The difference between theoretical considerations and practical application was found to be considerable. Mathematical calculations giving magnifying power and resolving power were quoted by the pundits. But these, of course, were in the ideal order, which in astronomical work could be more nearly approximated by directing the telescope at an angle of 45°, or more, to the horizontal, in order to traverse as little as possible of the enveloping blanket of the atmosphere in observing celestial objects. When the instrument was directed along a plane inclined only slightly above the horizontal, through 45 miles of atmosphere constantly agitated by valley winds and eddies, already heavily charged with premonsoon moisture in late May, the situation was different.

In addition, there were other factors. The telephoto by Mr. Das had been taken in November with a J. H. Dallmeyer variable lens at maximum 52-inch extension. It is an afternoon photograph, with the shadow from the ridge extending from the Talung Saddle to the Southeast Peak of Kangchenjunga being cast to the east and obscuring details on the south wall below this summit. Towards sunset the shadow cast by the ridge rises, so that a photograph taken later in the day would show the whole south wall east of the South Ridge of Kangchenjunga in shadow. In May, when the sun is at a higher latitude, the condition is aggravated and the shadow is cast to the west at sunrise, completely obscuring the route from above the snow shelf to the West Col and on to the true summit. This occurs just at the time when atmospheric conditions are best for observation. As the sun rises, and the shadow recedes to reveal the route, towards 0800 o’clock heavy clouds begin to rise from the intervening valleys, until by 0830 the view generally becomes obscured. At this time of year, of course, the mountain is usually shrouded in cloud for the remainder of the day. There was thus only a very brief period allotted for daily observation. From mid-May onwards, though careful watch was kept, conditions steadily deteriorated.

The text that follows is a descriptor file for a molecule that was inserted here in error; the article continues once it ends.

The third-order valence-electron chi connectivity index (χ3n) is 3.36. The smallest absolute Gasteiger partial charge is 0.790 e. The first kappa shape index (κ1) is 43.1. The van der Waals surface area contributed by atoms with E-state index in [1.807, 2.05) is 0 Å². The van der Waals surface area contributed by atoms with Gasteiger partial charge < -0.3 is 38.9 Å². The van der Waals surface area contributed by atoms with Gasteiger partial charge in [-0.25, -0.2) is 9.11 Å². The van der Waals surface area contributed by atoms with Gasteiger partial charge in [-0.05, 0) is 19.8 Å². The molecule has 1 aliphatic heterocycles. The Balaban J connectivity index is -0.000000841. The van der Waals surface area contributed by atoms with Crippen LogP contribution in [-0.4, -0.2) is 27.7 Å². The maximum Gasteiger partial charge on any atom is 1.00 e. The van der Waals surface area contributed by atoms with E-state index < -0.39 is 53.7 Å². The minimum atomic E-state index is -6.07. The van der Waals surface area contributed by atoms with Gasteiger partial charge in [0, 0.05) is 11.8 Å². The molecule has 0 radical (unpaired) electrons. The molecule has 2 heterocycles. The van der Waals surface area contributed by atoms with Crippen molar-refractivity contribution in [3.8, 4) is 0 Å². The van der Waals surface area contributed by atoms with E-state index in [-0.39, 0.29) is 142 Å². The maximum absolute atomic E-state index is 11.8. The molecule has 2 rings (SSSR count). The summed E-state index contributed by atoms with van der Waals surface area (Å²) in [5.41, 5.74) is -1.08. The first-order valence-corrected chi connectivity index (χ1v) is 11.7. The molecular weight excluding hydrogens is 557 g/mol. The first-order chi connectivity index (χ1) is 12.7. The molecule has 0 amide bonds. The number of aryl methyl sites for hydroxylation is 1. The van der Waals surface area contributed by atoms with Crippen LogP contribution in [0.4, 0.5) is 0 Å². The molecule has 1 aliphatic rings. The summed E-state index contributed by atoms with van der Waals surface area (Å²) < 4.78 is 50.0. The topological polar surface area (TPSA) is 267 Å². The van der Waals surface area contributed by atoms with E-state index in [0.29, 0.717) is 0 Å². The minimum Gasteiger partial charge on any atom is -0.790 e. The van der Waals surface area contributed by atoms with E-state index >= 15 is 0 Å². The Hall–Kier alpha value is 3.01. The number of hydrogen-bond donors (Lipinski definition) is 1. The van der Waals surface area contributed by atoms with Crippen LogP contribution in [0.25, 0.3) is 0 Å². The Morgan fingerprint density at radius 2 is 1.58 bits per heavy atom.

Given the conditions under which the observations had to be made, the next question was what one might expect to see. The first thing, obviously, was the tents. If these could somehow be located, the problem of finding the men and following their subsequent movements would be simplified. Here again the problem was complicated. In the late premonsoon season snowfall at altitudes within the range under observation was to be expected. This should normally occur during the night, covering the tents and keeping them concealed until sometime after the recession of the shadow cast by the South Ridge. By this time (about 0830) the view would be obscured by clouds.